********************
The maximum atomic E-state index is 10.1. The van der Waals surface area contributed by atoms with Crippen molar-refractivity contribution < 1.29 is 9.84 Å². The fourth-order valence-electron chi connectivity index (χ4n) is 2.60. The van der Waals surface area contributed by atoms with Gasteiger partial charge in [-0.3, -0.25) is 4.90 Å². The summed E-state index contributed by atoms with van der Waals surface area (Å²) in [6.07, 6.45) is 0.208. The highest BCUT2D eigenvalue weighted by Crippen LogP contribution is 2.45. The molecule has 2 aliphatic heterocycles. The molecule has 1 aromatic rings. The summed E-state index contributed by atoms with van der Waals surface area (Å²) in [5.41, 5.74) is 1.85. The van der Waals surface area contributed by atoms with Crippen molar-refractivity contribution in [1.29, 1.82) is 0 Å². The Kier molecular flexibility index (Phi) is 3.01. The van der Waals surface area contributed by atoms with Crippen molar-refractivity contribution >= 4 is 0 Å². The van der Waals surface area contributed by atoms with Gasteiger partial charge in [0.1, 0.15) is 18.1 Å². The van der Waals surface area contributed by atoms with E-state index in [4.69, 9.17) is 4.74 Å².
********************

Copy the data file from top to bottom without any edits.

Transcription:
The maximum atomic E-state index is 10.1. The van der Waals surface area contributed by atoms with Crippen molar-refractivity contribution < 1.29 is 9.84 Å². The fourth-order valence-electron chi connectivity index (χ4n) is 2.60. The van der Waals surface area contributed by atoms with Gasteiger partial charge in [-0.3, -0.25) is 4.90 Å². The summed E-state index contributed by atoms with van der Waals surface area (Å²) in [6.07, 6.45) is 0.208. The highest BCUT2D eigenvalue weighted by Crippen LogP contribution is 2.45. The molecule has 2 aliphatic heterocycles. The molecule has 1 aromatic rings. The summed E-state index contributed by atoms with van der Waals surface area (Å²) in [5.41, 5.74) is 1.85. The van der Waals surface area contributed by atoms with Crippen molar-refractivity contribution in [1.29, 1.82) is 0 Å². The Kier molecular flexibility index (Phi) is 3.01. The van der Waals surface area contributed by atoms with Crippen molar-refractivity contribution >= 4 is 0 Å². The van der Waals surface area contributed by atoms with Gasteiger partial charge in [0.1, 0.15) is 18.1 Å². The van der Waals surface area contributed by atoms with E-state index in [4.69, 9.17) is 4.74 Å².